The third wave of the coronavirus pandemic is now quite visibly upon us. Graphs show a rising trend over the past month, and according to NCOC chief Asad Umar 4,468 cases have been reported in the 24 hours between Friday and Saturday with 68 deaths reported and hospitals packed with people who are in a critical condition.
Asad Umar has expressed the fear that a further rise in cases could overwhelm hospitals and has said this is a situation which needs to be avoided at all costs, possibly by bringing all stakeholders, including opposition parties, together to discuss the situation and try to find means to avoid another lockdown which would have a severe impact on the flagging economy.
He has also pointed out that the rising trend is being seen throughout the region and is also visible in Bangladesh. It may have been caused by the presence of the British variant of the virus in Pakistan, which is more easily transmissible and also has a higher rate of serious illness and fatality. This is not a pleasant scenario for Pakistan.
Health experts say that, while in the past two to three members of the same family would come in with the Covid-19 infection, now six to seven members of the same household are reporting in sick with the illness. Yet despite this, people seem indifferent to the pandemic, or do not believe that it exists. SOPs are not being followed and the NCOC has warned that unless there is compliance with the restrictions on the opening of markets beyond 6pm, on indoor weddings, and on the mandatory wearing of masks, there will be a crackdown and a possible lockdown which will affect everyone in the country.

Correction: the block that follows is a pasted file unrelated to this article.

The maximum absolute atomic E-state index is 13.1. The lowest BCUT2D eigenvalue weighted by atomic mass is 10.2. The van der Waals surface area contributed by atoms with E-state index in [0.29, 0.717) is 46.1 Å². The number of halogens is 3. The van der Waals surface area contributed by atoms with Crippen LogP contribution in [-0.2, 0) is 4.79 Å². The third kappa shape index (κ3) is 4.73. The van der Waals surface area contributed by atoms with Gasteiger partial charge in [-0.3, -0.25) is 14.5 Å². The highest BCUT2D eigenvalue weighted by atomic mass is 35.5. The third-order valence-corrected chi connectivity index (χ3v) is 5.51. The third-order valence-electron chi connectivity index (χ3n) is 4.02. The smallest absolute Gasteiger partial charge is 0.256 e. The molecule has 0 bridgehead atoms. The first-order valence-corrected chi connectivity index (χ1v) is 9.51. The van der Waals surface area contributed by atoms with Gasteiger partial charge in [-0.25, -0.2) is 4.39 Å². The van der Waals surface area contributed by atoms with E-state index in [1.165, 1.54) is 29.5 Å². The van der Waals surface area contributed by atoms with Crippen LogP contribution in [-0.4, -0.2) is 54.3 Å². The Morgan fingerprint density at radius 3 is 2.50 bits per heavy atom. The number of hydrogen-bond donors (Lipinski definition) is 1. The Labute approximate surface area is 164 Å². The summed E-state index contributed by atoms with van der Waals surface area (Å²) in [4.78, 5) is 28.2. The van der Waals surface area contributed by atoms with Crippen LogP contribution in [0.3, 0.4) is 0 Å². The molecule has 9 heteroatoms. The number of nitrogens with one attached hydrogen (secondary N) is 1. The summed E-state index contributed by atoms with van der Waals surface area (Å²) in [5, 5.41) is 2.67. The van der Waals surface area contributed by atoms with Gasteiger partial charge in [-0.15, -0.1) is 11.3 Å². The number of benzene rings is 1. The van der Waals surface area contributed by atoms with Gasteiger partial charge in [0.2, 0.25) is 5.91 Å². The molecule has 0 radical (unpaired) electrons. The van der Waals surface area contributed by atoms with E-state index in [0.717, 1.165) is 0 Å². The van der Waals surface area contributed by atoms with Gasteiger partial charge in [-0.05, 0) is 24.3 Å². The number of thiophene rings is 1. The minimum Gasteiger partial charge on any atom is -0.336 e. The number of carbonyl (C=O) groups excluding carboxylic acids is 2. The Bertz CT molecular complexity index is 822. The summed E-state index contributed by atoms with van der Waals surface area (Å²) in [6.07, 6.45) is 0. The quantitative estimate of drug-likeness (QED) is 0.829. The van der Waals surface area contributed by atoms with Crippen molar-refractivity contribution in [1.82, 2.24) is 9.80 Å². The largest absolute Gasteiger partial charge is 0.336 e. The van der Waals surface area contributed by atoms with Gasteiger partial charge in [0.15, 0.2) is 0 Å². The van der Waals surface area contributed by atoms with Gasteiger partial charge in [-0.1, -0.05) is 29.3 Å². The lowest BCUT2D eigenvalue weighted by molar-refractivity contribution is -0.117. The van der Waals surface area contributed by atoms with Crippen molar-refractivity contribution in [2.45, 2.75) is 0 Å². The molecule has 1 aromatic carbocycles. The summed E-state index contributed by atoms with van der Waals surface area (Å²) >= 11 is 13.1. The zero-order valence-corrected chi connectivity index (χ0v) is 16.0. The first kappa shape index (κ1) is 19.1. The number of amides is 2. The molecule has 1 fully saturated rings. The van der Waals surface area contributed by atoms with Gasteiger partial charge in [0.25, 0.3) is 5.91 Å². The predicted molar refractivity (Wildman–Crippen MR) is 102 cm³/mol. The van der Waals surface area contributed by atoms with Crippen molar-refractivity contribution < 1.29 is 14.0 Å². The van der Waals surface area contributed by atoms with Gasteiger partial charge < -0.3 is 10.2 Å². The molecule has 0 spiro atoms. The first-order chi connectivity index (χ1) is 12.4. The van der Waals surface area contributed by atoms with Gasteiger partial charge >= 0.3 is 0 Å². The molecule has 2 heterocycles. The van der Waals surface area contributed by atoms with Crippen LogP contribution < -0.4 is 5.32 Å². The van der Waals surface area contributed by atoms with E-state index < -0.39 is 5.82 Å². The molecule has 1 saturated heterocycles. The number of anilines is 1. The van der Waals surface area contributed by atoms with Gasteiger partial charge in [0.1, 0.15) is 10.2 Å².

As health experts around the world have already said, the only answer to this problem is to vaccinate people as quickly as possible. On this count, Pakistan is struggling. While it has received the SinoPharm vaccine from China in sizable numbers, these are still not enough to speed up the vaccination drive and Pakistan also lacks the resources to manage a larger number of vaccinations per day.
So far only health workers as well as persons over 60 have been part of the process; while next week we will see people above 50 also getting registered for their first shots. To complicate matters, the government had allowed the import of vaccines by private companies into the country in February.
These, including the Sputnik V vaccine from Russia, have now arrived but a dispute over pricing between the government and the private company which carried out the import has left them literally lying on the shelf. The company has warned that it will re-export the vaccine if an agreement cannot be reached. This is a terrible situation to be in at this moment in time. Strong messaging is required to persuade people to have themselves vaccinated if they are eligible for the free dose being handed out by the government.
On top of it all, the widely circulated photograph of Covid-positive Prime Minister Imran Khan holding a meeting with his media team, in a room which experts point out was not ventilated, has not helped matters in a country where SOPs are already flouted. It is unclear why a face-to-face meeting with his media team was necessary at this time at all. After all, the meeting could have been held over ‘Zoom’ or possibly delayed for some time.